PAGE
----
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Film Review: Virunga

Virunga (2014; Directed by Orlando von Einsiedel)

The long-plateau renaissance of the documentary feature since the turn of the millennium has affected not only the non-fiction documentary form but fiction film as well. Imagined narratives incorporate documentary mainstays such as shaky steadicam cinéma vérité camera work, scrupulous realism of detail, and subject interviews; everything from Paul Greengrass’ Captain Phillips, Christopher Nolan’s Batman films, to American television sitcoms like Arrested Development and Modern Family display such formal characteristics. But the membrane is porous and the osmosis is mutual. Documentaries have become slick, compellingly edited machines of not only observation and persuasion but also entertainment, incorporating genre elements to narrativize their chosen story in particular ways.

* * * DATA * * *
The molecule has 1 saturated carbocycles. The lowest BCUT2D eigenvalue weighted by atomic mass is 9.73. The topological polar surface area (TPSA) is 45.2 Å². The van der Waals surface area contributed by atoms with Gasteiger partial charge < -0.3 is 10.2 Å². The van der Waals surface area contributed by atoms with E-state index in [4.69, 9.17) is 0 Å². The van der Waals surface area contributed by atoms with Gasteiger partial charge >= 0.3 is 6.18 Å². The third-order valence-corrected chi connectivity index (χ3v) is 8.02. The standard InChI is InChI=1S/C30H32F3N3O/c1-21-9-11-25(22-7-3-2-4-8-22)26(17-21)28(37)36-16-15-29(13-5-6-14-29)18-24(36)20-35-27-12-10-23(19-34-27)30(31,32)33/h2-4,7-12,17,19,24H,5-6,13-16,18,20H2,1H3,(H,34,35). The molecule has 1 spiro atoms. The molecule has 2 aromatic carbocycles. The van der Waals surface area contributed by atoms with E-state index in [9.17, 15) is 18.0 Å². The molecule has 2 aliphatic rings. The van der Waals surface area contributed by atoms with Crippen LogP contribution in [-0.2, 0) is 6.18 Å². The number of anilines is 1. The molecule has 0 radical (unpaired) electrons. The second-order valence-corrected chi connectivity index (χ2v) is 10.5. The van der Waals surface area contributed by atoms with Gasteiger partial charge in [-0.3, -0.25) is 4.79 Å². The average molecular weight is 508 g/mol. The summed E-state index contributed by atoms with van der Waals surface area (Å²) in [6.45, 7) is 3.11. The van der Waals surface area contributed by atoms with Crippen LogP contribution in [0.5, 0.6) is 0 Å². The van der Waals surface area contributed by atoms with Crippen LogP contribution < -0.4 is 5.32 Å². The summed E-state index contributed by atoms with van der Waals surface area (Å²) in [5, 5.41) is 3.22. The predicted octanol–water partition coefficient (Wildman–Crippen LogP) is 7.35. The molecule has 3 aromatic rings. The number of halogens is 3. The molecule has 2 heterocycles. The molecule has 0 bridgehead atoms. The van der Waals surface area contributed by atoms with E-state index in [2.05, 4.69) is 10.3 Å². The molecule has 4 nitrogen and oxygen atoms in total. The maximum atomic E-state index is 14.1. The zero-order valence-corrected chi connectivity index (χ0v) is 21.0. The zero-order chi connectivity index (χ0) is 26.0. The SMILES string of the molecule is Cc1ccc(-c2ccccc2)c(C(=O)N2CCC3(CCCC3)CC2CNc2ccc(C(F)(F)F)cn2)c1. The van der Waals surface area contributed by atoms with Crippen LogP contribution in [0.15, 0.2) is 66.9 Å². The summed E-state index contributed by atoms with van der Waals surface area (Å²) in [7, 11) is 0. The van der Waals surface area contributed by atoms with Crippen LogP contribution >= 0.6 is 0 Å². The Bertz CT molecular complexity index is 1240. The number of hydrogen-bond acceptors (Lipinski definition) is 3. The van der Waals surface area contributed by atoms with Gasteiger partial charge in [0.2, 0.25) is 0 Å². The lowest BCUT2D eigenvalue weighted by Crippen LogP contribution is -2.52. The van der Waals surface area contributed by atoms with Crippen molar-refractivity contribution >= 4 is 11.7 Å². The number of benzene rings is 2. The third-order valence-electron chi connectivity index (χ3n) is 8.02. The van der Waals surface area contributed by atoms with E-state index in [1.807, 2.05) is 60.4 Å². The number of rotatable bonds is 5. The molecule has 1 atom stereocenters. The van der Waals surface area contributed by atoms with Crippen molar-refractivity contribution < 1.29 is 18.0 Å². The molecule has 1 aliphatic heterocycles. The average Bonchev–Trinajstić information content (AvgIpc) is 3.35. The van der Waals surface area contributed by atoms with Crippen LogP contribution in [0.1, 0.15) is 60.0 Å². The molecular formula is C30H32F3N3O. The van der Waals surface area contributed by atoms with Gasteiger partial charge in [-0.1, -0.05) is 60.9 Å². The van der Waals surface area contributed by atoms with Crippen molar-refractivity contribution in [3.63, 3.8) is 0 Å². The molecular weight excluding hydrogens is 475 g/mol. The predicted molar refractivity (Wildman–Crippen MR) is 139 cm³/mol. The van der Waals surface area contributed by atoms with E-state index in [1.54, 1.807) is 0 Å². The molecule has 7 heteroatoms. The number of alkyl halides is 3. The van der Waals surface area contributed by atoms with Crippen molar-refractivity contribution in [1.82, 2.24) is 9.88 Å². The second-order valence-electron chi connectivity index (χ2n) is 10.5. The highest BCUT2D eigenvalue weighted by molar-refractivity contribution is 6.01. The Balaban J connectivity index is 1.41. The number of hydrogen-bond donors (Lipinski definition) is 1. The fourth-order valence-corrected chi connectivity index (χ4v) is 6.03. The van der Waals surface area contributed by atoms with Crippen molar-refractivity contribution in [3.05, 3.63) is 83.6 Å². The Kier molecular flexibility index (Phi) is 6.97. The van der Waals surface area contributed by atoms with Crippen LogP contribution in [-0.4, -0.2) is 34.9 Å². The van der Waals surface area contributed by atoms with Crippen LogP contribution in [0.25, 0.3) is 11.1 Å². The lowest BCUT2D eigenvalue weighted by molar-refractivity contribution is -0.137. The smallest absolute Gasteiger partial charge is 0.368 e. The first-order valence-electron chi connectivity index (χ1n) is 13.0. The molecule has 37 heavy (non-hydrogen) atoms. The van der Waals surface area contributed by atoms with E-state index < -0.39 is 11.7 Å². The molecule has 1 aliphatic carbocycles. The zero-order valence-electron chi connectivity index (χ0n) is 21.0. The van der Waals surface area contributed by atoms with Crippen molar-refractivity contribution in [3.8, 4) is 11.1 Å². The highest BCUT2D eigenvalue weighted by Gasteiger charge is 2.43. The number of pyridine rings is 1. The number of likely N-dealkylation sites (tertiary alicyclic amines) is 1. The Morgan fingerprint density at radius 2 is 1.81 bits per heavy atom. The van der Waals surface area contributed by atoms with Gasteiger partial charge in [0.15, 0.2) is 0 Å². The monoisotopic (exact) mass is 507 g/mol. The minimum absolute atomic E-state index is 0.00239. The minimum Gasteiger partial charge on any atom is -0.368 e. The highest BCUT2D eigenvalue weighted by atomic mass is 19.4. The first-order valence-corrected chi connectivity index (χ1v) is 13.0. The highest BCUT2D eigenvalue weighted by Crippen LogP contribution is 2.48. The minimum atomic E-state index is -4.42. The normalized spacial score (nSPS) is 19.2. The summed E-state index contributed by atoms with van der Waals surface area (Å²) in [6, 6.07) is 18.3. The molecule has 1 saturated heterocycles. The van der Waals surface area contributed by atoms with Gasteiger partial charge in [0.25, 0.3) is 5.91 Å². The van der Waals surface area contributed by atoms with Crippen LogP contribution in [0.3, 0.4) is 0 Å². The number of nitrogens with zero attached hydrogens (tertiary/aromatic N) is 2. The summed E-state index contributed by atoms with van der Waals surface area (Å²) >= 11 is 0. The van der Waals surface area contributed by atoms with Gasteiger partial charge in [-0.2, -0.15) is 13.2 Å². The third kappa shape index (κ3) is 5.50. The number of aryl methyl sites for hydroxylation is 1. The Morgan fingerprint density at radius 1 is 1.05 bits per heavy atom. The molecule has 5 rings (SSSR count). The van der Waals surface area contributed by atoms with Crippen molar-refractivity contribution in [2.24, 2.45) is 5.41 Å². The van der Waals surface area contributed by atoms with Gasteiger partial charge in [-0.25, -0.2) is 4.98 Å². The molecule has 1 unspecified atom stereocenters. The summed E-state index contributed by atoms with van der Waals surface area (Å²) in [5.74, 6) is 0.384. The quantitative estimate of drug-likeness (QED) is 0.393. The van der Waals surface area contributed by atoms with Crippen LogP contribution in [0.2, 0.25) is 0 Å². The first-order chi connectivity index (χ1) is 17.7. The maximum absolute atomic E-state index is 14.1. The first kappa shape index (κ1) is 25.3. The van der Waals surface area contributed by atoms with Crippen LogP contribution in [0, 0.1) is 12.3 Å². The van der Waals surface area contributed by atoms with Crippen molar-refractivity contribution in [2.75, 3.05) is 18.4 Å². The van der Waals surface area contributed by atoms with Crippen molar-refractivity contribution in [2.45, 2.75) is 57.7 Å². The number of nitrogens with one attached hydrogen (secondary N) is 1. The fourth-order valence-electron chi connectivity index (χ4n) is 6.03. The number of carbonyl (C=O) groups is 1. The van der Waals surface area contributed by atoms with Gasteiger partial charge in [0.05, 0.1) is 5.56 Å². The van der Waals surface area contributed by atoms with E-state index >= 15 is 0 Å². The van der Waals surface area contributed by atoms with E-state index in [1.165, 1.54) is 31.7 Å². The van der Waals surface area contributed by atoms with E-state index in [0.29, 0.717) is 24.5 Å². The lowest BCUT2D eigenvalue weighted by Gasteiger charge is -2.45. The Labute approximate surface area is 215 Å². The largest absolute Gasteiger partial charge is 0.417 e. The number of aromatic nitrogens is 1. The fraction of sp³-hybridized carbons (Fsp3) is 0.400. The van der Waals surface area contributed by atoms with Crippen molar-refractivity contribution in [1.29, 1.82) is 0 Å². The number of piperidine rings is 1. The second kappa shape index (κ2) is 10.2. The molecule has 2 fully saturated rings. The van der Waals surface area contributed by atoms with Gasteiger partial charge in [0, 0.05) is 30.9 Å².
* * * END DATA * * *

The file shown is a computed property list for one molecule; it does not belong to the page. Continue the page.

This is part of what makes Virunga such an effective and potent film, although the material itself is plenty compelling and elegiacally inspiring. Director Orlando von Einsiedel travels to the Democratic Republic of the Congo, that beautiful, resource-rich, eternally exploited and troubled land in the heart of Africa, to document one oasis of enlightened, determined resistance to the alternating (and often collaborating) human tenderizers of capitalist goods extraction and brutal civil war. At Virunga National Park, a UNESCO World Heritage Site of spectacular landscapes, dramatic volcanoes, and abundant wildlife including the last mountain gorillas in the wild, a dedicated cadre of rangers tries to maintain a fragile balance in this natural wonderland. This is difficult enough when their task is to combat poaching of wildlife or to raise young gorillas orphaned by those poachers. But their job becomes almost impossible when the newly-ascendant M23 rebel army ramps up hostilities with the Congolese government and threatens to overrun the park, while at the same time a British multinational corporation called Soco International begins oil exploration activities in Virunga’s Lake Edward.